Background: The association between temperature and mortality has been widely researched, although the association between temperature and morbidity has been less studied. We examined the association between mean daily apparent temperature and emergency room (ER) visits in California.
Methods: We used a time-stratified case-crossover design, restricting our data to the warm seasons of 2005–2008 in 16 climate zones. The study population included cases residing within 10 km of meteorologic monitors. Conditional logistic regression models with apparent temperature were applied by climate zone; these models were then combined in meta-analyses to estimate overall effects. Our analyses considered the effects by disease subgroup, race/ethnic group, age group, and potential confounding by air pollutants.
Results: More than 1.2 million ER visits were included. Positive associations were found for same-day apparent temperature and ischemic heart disease (% excess risk per 10°F = 1.7 [95% confidence interval = 0.2 to 3.3]), ischemic stroke (2.8 [0.9 to 4.7]), cardiac dysrhythmia (2.8 [0.9 to 4.9]), hypotension (12.7 [8.3 to 17.4]), diabetes (4.3 [2.8 to 5.9]), intestinal infection (6.1 [3.3 to 9.0]), dehydration (25.6 [21.9 to 29.4]), acute renal failure (15.9 [12.7 to 19.3]), and heat illness (393.3 [331.2 to 464.5]). Negative associations were found for aneurysm, hemorrhagic stroke, and hypertension. Most of these estimates remained relatively unchanged after adjusting for air pollutants. Risks often varied by age or racial/ethnic group.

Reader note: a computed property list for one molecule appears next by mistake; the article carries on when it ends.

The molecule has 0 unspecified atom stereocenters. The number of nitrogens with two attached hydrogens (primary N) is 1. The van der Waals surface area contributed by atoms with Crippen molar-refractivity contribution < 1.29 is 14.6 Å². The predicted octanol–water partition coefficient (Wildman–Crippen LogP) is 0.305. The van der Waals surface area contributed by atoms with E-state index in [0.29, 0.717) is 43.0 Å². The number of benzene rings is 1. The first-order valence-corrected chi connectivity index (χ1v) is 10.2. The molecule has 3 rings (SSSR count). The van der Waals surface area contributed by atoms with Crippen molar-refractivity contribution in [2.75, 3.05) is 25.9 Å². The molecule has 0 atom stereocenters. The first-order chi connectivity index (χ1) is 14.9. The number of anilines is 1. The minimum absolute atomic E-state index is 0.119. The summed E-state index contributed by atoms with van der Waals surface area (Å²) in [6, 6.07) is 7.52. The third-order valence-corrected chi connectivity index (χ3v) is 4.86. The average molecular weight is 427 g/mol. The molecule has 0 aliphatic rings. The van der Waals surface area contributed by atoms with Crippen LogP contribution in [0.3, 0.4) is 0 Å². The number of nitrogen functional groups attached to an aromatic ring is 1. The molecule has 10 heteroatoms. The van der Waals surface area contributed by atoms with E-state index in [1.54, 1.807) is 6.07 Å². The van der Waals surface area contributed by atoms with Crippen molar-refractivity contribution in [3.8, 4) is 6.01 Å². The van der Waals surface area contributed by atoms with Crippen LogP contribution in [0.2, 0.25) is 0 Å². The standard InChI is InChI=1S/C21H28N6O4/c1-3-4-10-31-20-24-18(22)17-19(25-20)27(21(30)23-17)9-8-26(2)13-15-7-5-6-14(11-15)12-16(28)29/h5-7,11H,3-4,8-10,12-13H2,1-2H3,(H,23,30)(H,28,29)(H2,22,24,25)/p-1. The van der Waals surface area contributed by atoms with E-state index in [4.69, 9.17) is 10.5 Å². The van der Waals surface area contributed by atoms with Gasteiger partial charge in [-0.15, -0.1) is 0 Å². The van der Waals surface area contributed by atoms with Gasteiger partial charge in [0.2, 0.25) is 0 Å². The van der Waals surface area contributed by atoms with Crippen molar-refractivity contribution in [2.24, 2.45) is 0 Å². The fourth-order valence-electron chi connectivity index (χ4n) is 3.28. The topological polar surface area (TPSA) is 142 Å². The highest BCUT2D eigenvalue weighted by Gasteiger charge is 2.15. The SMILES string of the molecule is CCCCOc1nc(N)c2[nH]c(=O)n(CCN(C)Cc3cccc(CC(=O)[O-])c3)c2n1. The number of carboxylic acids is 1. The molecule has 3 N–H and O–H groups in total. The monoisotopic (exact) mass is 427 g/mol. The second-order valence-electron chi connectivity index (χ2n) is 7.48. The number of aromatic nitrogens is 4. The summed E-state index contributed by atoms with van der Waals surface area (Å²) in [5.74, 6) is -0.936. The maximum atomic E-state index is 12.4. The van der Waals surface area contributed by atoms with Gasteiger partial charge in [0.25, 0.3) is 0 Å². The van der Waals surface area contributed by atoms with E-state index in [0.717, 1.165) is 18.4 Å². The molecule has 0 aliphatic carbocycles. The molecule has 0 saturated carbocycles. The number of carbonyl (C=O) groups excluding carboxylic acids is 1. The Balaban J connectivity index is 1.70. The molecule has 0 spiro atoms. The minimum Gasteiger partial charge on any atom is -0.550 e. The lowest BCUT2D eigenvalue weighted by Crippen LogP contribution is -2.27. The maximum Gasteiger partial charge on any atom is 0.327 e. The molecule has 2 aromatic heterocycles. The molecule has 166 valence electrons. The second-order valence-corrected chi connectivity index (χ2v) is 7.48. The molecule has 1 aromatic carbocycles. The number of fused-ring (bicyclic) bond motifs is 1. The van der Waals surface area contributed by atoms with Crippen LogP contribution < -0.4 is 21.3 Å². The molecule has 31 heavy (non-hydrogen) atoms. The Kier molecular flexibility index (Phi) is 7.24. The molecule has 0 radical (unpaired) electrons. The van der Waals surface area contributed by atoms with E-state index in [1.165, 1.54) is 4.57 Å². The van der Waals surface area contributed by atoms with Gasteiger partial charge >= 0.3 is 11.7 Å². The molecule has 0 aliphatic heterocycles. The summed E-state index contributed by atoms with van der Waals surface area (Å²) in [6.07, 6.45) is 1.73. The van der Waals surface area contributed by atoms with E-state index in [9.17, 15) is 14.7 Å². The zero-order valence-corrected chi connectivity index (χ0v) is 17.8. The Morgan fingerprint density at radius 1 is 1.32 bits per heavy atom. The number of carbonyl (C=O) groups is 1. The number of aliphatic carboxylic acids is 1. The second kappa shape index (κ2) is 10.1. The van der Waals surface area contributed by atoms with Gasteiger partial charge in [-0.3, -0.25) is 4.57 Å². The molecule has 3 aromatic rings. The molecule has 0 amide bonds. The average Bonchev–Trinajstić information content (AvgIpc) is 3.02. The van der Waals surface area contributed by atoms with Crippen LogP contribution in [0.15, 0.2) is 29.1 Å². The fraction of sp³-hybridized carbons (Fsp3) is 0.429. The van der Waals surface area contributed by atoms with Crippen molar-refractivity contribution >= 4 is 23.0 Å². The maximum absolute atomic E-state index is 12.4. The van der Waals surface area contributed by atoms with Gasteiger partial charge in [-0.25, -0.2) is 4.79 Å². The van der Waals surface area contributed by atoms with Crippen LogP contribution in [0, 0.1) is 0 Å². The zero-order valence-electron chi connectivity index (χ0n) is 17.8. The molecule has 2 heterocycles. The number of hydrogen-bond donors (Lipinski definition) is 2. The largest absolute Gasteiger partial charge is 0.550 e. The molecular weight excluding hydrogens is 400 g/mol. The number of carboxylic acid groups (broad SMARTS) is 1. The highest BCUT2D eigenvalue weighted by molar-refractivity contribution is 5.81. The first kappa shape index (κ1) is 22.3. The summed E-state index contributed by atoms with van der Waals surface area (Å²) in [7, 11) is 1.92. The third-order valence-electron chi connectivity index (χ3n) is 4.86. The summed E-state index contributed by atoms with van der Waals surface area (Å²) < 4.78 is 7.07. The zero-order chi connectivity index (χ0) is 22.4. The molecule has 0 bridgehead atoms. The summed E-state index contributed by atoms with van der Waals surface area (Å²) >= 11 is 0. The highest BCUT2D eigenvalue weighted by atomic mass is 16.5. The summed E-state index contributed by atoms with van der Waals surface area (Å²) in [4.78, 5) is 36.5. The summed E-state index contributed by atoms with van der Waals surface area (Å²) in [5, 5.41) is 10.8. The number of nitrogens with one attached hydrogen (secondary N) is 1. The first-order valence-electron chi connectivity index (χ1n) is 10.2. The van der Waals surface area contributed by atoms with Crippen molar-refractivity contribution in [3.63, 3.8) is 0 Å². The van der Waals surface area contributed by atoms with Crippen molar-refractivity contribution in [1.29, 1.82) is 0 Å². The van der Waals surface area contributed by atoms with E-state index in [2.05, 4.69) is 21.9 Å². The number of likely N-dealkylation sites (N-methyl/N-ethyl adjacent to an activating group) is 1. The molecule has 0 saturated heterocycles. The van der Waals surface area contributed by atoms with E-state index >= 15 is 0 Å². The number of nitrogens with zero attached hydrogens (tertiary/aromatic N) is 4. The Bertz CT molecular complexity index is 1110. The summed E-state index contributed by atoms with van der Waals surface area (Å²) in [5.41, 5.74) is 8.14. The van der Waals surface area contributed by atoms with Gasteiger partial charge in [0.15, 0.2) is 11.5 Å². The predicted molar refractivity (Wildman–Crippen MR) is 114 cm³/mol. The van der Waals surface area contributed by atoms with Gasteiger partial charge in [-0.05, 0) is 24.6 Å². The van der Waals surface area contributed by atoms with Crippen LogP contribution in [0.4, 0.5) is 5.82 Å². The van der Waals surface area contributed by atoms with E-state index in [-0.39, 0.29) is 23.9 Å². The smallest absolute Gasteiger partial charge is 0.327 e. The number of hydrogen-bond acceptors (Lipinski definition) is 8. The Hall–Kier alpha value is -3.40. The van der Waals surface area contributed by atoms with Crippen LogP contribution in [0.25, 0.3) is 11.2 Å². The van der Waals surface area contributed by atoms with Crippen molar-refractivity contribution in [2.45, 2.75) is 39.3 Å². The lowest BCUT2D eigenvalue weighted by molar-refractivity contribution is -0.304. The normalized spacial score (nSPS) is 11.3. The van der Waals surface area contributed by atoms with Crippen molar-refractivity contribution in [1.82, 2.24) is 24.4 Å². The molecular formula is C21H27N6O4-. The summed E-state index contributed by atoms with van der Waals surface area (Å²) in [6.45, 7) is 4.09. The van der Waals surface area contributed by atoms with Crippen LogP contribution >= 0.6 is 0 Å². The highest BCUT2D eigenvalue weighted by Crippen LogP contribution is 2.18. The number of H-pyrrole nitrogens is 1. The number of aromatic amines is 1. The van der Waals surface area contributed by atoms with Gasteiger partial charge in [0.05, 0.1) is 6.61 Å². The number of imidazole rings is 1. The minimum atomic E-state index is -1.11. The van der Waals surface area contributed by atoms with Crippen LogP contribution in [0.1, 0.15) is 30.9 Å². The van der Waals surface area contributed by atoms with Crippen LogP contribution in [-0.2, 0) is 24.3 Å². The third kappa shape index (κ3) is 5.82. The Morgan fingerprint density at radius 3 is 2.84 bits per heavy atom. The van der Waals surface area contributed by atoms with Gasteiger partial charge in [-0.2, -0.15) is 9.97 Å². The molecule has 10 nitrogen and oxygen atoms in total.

Conclusions: Increased temperatures were found to have same-day effects on ER admission for several outcomes. Age and race/ethnicity seemed to modify some of these impacts.
From the aCalifornia Office of Environmental Health Hazard Assessment, Air Pollution Epidemiology Section, Oakland, CA; and bSchool of Public Health, University of California, Berkeley, CA.
Submitted 8 August 2011; accepted 3 April 2012; posted 21 September 2012.
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The opinions expressed in this article are those of the authors and do not represent those of the California Environmental Protection Agency or the Office of Environmental Health Hazard Assessment. The authors declare they have no competing financial interests.
Correspondence: Rupa Basu, Air Pollution Epidemiology Section, California Office of Environmental Health Hazard Assessment, 1515 Clay Street, 16th floor, Oakland, CA 94612. E-mail: Rupa.Basu@oehha.ca.gov.